Yubileyny Sports Palace



 Yubileyniy in SPB  IIHF16WC - Tribunes 8 and 9 during the game between Team USA and Team Canada

Note: Yubileyniy in SPB // IIHF16WC – Tribunes 8 and 9 during the game between Team USA and Team Canada //

  NEXT RANDOM ARTICLE  

   

Yubileyny Sports Palace

Yubileyny Sports Palace
Спортивный комплекс "Юбилейный
Location St. Petersburg, Russia
Coordinates 59°57′01″N 30°17′31″E / 59.95028°N 30.29194°E / 59.95028; 30.29194Coordinates: 59°57′01″N 30°17′31″E / 59.95028°N 30.29194°E / 59.95028; 30.29194
Capacity Ice hockey: 7,000
Basketball: 7,044
Construction
Opened 1967
Renovated 2007–2009
2015–2016
Expanded 2008
Website
www.yubi.ru

Yubileyny Sports Palace (Russian: Спортивный комплекс "Юбилейный), Sportivniy kompleks Yubileyniy; also translated as Yubileiny (Jubilee) Palace of Sports, is an indoor sports arena and concert complex that is located in St. Petersburg, Russia. It houses more than 7,000 seats for ice hockey and basketball.

It is accessible from the Sportivnaya metro station. The complex was completed in 1967, as a present from the Federation of Trade Unions, to the city of Saint Petersburg, on the 50th anniversary of Soviet power.

The Palace hosts a wide variety of activities, including athletic training and competitions, conventions, festivals, and musical concerts.

History

The arena was originally opened in 1967. The arena was the long-time home venue of the Russian professional basketball club Spartak Saint Petersburg, hosting both the men's and women's team's games. From 2007 to 2009, it underwent major renovations, expansion, and upgrades. From 2015 to 2016, the arena was again renovated and upgraded. The arena was used as one of the host venues of the 2016 IIHF World Championship.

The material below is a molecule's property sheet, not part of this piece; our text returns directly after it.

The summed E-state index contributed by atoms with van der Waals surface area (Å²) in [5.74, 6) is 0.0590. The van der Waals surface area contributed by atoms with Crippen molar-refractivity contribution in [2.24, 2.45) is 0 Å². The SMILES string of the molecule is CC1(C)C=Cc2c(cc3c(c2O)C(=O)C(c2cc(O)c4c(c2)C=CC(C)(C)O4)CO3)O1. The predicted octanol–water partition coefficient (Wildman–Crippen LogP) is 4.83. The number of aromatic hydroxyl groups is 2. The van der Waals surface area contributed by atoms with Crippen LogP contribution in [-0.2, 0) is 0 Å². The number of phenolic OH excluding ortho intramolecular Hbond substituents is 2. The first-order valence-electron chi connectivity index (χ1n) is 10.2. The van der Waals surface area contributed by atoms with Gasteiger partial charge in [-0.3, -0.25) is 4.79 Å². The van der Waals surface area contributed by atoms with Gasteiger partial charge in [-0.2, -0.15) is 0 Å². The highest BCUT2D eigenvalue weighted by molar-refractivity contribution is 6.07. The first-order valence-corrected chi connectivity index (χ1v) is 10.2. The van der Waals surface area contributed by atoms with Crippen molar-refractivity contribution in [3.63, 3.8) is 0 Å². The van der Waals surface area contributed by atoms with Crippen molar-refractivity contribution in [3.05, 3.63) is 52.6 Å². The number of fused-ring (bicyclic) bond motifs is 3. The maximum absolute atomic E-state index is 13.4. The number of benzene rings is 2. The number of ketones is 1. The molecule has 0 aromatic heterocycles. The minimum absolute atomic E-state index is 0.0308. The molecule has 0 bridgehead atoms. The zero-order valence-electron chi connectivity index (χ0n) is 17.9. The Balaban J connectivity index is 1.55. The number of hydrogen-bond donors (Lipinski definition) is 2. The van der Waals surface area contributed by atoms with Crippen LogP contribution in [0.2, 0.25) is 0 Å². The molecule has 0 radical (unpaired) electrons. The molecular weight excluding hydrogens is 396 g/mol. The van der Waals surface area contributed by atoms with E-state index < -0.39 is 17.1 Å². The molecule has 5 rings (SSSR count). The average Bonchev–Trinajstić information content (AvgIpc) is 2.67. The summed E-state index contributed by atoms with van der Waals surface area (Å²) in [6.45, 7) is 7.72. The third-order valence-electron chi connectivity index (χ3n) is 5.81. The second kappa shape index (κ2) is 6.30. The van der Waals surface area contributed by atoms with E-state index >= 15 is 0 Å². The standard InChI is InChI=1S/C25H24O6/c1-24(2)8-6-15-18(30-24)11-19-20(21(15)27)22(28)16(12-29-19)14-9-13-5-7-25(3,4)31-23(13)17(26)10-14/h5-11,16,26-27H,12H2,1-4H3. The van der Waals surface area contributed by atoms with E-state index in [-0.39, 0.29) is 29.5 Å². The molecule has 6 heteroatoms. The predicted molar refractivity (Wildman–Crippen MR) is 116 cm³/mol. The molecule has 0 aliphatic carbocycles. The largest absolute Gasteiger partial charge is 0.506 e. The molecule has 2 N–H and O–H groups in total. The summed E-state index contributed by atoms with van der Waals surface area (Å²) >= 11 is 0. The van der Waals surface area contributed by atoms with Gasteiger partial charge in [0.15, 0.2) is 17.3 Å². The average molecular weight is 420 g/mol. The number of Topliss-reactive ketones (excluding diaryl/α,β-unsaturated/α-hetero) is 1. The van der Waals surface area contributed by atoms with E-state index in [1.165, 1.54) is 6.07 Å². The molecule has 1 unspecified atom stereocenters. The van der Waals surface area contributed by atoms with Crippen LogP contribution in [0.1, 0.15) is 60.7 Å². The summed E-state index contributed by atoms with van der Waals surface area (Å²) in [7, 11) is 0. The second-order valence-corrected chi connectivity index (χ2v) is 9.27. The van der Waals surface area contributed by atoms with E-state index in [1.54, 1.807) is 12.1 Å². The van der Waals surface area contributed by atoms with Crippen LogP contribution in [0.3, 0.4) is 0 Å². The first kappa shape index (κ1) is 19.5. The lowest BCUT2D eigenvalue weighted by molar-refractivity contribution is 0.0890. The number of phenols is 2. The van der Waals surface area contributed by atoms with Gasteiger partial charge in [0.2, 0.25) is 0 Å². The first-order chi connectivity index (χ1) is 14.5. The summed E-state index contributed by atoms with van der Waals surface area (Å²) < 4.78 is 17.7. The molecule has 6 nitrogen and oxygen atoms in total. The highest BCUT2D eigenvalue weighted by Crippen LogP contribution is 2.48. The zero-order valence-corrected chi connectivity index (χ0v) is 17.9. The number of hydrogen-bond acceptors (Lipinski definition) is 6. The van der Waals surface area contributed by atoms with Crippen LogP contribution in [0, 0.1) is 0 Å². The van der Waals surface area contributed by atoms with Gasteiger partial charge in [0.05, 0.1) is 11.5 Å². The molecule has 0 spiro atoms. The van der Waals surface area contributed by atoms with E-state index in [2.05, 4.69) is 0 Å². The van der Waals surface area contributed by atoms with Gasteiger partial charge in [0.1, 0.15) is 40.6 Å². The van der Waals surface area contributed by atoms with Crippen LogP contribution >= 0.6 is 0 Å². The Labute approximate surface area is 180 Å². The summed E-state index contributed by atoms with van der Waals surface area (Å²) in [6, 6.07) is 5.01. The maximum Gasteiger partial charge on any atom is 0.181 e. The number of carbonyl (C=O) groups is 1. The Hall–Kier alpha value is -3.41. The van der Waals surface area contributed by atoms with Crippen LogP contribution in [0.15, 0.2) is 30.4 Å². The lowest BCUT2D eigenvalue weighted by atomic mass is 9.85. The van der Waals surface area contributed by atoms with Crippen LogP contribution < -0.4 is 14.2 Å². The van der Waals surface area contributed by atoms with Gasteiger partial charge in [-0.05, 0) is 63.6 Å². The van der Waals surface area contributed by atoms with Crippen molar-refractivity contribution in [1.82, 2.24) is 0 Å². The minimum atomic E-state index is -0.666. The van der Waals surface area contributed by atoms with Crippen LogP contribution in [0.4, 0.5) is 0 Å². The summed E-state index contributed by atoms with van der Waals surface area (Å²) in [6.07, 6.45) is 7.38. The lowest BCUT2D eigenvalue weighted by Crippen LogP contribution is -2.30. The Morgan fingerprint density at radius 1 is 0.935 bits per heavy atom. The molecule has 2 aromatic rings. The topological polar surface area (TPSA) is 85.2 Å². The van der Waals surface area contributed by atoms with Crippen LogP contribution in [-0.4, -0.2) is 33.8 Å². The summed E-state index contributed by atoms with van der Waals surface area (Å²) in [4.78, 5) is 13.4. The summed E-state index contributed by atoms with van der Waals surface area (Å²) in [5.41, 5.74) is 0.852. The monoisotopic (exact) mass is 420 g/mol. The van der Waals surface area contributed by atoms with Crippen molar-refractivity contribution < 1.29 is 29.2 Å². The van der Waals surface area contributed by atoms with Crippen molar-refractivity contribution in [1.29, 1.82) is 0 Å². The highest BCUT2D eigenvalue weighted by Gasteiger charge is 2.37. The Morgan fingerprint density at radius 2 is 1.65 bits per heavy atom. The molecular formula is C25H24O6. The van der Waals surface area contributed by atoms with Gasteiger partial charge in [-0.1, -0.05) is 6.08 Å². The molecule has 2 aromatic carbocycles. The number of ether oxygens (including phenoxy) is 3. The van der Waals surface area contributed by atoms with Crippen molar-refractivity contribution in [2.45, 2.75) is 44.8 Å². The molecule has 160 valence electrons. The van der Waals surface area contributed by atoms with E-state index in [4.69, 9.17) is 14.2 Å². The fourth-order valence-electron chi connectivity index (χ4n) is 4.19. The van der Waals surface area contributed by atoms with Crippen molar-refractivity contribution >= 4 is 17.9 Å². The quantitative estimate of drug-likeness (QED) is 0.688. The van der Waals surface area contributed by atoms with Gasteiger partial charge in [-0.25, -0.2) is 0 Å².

In recent years, the Russian professional basketball club Zenit Saint Petersburg has used the arena to host its home games.

Yubileyny Sport Club

The Yubileyny Sports Palace's ice rink is home to the Yubileyny Sport Club, a prominent training center for figure skating. It is also referred to as SDUSHOR St. Petersburg (Russian: СДЮШОР (Санкт-Петербург)).

During the 1990s, the rink often had poor-quality ice and other problems, resulting in limited training time, even for the 1994 Olympic champion, Alexei Urmanov. Conditions improved in the next decade. Coaches have included Alexei Mishin, Igor Moskvin, Oleg Tataurov, Tatiana Mishina, and Tamara Moskvina, while skaters who have trained there include:




This article is issued from Wikipedia. The original article may be a bit shortened or modified. Some links may have been modified. The text is licensed under Creative Commons - Attribution - Sharealike. Additional terms may apply for the media files.

  NEXT RANDOM ARTICLE  

   

 

 

on1click07-20
GB
AKIAIEDTQ3WTK7DNKUAA